I found this beetle in Buena Vista, Panama. His body was about 8 cm long, but the front legs were enormous. He made a funny grinding noise when you would pick him up. Like those old-fashioned, wind-up toys that sounded like grinding metal. Can you tell me what he is?
Our friend Monica from Switzerland just mailed us a beautiful book called Living Jewels by Poul Beckmann, and plate 28, Acrocinus longimanus, is a dead ringer for your beetle. The book lists it from Peru, and BugGuide pictures a specimen from Ecuador.
Update from David Gracer (05/31/2006)
Longhorn Beetle from Panama: Acrocinus longimanus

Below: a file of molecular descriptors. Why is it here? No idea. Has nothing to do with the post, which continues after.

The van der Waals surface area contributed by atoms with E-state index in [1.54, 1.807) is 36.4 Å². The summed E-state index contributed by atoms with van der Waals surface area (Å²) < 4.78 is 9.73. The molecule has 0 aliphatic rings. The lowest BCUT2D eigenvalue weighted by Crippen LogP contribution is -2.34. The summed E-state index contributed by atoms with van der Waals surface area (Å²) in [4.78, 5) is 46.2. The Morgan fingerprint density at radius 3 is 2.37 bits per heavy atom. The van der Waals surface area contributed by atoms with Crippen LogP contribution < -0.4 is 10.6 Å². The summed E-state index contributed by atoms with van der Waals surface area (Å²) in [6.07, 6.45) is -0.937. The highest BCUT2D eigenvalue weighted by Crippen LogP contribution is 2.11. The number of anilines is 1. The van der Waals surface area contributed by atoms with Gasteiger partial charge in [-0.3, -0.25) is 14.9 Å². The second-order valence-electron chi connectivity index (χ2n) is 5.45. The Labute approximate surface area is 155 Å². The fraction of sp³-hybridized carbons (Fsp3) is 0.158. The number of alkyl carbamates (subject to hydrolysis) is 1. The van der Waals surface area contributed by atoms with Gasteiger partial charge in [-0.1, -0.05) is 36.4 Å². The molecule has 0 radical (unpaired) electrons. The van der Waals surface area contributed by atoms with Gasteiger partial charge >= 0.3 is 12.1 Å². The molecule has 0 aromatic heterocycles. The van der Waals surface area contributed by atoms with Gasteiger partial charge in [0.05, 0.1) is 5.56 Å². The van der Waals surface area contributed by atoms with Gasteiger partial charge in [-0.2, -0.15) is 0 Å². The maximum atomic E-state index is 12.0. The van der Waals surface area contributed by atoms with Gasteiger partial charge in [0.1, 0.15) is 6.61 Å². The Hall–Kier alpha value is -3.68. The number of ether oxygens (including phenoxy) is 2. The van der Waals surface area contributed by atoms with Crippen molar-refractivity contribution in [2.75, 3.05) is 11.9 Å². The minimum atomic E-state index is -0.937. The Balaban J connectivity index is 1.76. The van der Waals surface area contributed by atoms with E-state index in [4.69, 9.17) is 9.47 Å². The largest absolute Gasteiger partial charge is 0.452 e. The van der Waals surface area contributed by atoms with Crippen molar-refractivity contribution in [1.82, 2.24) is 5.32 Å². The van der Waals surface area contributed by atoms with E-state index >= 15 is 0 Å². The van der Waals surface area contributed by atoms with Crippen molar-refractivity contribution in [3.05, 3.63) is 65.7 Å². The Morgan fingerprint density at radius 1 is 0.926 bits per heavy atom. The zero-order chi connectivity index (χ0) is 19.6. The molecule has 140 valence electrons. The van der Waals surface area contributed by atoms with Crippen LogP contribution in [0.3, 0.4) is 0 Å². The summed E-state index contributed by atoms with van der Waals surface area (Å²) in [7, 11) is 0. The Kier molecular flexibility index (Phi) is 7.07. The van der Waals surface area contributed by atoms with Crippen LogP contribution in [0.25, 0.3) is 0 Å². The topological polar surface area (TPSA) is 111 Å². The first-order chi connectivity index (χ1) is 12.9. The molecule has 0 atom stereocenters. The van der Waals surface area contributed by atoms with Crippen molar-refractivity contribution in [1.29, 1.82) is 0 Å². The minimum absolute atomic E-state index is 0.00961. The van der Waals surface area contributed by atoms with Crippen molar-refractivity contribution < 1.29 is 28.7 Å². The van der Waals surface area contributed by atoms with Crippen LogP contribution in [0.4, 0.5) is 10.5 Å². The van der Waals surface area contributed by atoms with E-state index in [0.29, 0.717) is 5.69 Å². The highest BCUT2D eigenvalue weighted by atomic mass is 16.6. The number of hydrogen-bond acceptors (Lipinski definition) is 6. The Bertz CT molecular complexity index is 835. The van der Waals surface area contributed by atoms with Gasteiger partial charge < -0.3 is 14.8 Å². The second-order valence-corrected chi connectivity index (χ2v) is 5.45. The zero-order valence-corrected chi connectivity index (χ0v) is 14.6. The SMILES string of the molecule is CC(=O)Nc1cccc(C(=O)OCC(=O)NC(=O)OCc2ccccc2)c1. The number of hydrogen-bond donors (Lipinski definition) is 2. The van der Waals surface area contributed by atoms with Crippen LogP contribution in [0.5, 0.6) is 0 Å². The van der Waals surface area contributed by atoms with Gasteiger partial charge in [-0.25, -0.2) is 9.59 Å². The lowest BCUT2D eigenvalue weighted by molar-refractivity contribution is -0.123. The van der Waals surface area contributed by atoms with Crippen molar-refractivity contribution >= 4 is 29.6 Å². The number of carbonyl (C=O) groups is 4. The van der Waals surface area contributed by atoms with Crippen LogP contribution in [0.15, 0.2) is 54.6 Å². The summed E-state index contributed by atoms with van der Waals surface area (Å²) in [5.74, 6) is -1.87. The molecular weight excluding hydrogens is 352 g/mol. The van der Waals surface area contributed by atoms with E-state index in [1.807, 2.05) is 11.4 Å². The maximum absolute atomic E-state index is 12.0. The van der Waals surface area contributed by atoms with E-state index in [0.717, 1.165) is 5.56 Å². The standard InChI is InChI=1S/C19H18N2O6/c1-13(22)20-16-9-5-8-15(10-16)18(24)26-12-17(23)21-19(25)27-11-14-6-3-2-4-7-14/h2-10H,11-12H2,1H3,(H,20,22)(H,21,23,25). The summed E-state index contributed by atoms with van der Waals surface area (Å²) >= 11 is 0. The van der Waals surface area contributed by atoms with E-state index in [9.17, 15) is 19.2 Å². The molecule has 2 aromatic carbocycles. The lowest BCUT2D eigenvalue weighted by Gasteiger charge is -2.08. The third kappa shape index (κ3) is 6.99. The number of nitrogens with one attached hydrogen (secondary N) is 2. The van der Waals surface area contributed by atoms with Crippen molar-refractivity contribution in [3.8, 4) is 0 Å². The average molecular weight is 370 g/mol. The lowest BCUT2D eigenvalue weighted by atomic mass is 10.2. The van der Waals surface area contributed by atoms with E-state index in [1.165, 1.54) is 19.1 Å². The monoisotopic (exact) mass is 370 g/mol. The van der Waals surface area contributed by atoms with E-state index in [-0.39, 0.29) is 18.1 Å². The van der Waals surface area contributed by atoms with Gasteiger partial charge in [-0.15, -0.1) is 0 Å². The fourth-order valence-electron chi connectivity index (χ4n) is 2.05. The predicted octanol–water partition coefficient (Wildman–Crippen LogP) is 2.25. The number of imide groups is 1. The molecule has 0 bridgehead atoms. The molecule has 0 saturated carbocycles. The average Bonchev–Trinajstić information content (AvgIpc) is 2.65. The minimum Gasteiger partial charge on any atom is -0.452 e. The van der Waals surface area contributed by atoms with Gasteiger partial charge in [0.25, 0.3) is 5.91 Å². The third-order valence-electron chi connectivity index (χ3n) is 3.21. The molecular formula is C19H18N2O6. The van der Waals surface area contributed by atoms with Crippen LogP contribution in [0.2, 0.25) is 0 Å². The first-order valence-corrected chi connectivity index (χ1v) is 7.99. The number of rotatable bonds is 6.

The larvae of this species is eaten throughout much of Mexico and South America; like that of other big Cerambycids (Macrodontia, for example), such a meal would be both good-sized and, one might say, expensive. The grubs are large, and the adults that the larvae would otherwise become would fetch considerable sums of money as mounted specimens. Also worth noting: insects that feature complete metamorphosis – beetles, lepidopterans, flies, etc – are far more often consumed in the last-instar larval and pupal stages than the adult stage. The previous stages have a lot more protein and fats, which provide the fuel necessary to transform the insect into the imago stage (and would therefore make the potential food item more desirable in terms of both taste and nutrition.)